In Delaware, chatbots have been deployed for a range of services, including IT help desk assistance and assistance for new drivers practicing for an upcoming exam. 

Meanwhile, in Texas, a digital assistant helps residents create accounts for the Texas.gov portal, which connects citizens to 1,100 online services and processes. Over time, officials hope that about half of Texas's 28 million citizens will create an account on the site, enabling the state to use AI to mine the data and spot trends among users. 

"The intent is to compare what services each individual is using the most and then, based on their profiles, alert people to all the available services that may be of value to them," Texas CIO Todd Kimbriel said in the report.

Future applications

Like Kimbriel, the survey respondents saw a variety of applications for AI. Nearly half (49 percent) said AI would be most valuable for analyzing the large volumes of new and existing information collected across state departments and agencies. 


"Today, it may be easiest to roll out chatbots, but I think we'll see a bigger bang for the buck with machine learning, which will let us ingest and learn from all the data we own," Utah CIO Mike Hussey said. 

In an example of this, Utah has launched a pilot project with a private AI vendor to apply machine learning to video feeds from cameras mounted along freeways. The goal is to detect accidents and automatically dispatch responders. 

Another 22 percent of survey respondents said AI could be valuable for gathering and delivering information. Other valuable applications include managing personnel, translating languages, and evaluating information to determine eligibility/compliance.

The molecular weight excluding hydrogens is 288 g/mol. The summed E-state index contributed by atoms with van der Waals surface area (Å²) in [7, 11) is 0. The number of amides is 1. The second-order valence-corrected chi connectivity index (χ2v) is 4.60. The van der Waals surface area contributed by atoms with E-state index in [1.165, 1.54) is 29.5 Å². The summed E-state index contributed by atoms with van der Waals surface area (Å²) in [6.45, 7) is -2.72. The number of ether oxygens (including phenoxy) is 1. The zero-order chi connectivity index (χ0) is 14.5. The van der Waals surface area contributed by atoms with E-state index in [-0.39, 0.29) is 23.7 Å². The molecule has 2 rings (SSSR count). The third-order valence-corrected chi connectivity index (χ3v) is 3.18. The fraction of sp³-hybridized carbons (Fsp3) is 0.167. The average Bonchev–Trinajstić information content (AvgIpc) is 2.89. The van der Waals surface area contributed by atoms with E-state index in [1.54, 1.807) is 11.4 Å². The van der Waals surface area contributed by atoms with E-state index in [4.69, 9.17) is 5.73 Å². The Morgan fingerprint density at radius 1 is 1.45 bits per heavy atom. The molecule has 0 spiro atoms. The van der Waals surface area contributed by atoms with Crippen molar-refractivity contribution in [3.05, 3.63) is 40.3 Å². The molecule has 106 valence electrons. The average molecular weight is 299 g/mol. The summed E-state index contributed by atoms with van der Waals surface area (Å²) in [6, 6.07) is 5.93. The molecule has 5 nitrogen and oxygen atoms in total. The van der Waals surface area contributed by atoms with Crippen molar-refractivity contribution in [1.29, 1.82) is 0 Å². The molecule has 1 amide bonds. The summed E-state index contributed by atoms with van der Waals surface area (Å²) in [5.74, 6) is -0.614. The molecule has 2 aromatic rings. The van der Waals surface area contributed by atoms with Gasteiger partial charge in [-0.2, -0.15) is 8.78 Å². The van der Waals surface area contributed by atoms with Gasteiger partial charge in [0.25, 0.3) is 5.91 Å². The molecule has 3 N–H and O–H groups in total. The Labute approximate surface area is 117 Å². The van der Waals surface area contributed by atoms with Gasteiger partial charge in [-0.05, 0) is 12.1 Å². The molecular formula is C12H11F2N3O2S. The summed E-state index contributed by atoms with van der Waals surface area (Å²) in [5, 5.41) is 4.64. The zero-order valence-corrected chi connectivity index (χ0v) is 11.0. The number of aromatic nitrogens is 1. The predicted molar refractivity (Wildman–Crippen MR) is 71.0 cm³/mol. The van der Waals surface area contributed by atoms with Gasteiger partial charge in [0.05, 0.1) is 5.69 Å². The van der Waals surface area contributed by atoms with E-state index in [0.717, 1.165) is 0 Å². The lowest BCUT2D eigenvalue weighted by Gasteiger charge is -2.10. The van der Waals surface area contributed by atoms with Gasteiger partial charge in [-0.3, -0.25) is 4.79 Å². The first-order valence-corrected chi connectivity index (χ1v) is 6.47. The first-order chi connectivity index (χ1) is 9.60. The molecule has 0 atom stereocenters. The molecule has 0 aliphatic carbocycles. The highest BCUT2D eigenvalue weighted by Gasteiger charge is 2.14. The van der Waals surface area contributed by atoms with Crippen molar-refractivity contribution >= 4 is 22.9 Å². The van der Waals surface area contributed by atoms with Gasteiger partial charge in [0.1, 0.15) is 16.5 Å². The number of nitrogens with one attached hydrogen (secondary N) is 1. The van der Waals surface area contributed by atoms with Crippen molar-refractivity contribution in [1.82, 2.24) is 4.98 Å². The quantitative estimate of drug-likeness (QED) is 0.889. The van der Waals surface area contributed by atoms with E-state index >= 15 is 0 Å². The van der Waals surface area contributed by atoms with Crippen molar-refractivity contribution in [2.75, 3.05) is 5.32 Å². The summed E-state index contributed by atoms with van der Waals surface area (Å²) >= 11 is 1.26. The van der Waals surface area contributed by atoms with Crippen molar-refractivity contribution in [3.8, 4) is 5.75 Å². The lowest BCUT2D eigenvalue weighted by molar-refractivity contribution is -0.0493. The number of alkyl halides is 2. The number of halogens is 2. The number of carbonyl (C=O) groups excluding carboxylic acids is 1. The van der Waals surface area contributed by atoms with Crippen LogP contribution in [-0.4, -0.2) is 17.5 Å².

Challenges to overcome

While most states are planning to adopt AI-driven tools, there are plenty of challenges to overcome. Forty-five percent of respondents said overcoming the constraints of current IT infrastructures is the biggest hurdle. Other challenges include a lack of IT professionals with the right skill sets, as well as cultural concerns within the government.

Meanwhile, nearly three quarters of respondents (73 percent) said they are only somewhat confident in their ability to manage AI risks. More than half (59 percent) don't yet have a framework for evaluating the risk of AI implementations. There are also issues of visibility: 32 percent of survey respondents saod departments or agencies are deploying AI without central IT's involvement. 

More than nine out of 10 respondents lacked a clear policy with respect to the ethical and legal parameters for AI deployments, and only 20 percent of respondents said those policies are under development. 

Data quality and governance is also a challenge. Forty-three percent said they don't have data organized in a way that will make AI successful. In addition, only 17 percent have assessed whether data is usable and accurate enough to successfully leverage AI.